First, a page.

Thursday, September 10, 2009

Grey Gardens

Grey Gardens - David and Albert Maysles, 1976

The ability to show the beauty hidden behind weirdness.
The embracing look, the loving camera revealing the jewels that sparkle even more, surrounded by trash as they are.
Reality, or fiction? Poverty, or aristocracy?
Choosing to live outside societal rules. Surviving a solitary present enlightened only by a socially glorious past.
Walking the fine line between what we are and what we think we could have been - blaming the others for our perceived failures. Can one actually objectively asses her own evolution? I guess not as we'll always dream of passed what if's...
Detached from the world, serene and contradictory, cultivated - indulging in aristocratic pleasures of book discussions, singing and dancing, swimming in the ocean, feeding the raccoons and the cats, mother and daughter live in a fairy tale, a sad fairy tale glowing with beauty. Their show of self sufficiency and self content is built on nostalgia, regrets and denial.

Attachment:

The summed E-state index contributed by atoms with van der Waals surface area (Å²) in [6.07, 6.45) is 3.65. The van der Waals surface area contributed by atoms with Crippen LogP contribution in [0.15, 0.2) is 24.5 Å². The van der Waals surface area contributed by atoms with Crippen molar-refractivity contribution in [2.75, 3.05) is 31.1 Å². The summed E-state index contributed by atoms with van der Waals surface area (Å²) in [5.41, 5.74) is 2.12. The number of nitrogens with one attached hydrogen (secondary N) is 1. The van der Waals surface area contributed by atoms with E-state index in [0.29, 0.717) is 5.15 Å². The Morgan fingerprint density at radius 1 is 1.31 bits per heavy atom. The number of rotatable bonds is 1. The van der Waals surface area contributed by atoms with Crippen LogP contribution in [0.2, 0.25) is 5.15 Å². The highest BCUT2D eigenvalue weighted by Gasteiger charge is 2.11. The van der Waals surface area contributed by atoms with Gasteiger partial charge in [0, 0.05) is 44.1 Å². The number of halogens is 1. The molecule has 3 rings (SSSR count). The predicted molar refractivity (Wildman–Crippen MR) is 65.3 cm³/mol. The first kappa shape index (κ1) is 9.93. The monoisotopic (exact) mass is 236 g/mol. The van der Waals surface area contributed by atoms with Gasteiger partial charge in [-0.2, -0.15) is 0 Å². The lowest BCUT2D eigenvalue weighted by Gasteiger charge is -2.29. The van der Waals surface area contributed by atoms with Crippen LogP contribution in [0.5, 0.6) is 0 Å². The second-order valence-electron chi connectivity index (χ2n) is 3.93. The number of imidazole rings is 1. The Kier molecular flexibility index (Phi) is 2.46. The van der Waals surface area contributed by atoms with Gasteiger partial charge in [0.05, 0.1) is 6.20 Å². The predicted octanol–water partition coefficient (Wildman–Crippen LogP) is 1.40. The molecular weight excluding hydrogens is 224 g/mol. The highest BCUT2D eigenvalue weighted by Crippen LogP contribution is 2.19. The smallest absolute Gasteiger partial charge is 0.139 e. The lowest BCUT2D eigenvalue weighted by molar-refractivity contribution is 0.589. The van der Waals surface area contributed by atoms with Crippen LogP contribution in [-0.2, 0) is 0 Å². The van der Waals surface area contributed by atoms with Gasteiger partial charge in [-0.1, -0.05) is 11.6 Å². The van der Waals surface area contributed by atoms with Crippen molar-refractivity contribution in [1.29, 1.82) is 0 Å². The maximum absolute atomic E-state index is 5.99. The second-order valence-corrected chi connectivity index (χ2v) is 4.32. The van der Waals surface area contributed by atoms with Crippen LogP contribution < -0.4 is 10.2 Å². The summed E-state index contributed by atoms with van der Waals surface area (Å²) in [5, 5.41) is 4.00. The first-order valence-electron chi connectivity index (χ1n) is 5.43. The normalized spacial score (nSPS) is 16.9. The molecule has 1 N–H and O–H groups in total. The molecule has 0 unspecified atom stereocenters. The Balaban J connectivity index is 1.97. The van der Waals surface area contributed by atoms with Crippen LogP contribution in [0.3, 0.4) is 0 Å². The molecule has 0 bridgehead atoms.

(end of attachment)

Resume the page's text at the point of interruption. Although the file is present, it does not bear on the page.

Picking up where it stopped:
The Maysles Brothers make us feel about Big and Little Eddie Beale - we are astounded by their contrasts, and as we get to know them, we are torn between joy and awe. We care about them, by the end of the film, and we wonder how our caring would (or would have) change(d) their life, as it is certain that Maysles' gentle eye changed something in their destiny.

What is the effect of the artist on his subject's life?

No comments:

Post a Comment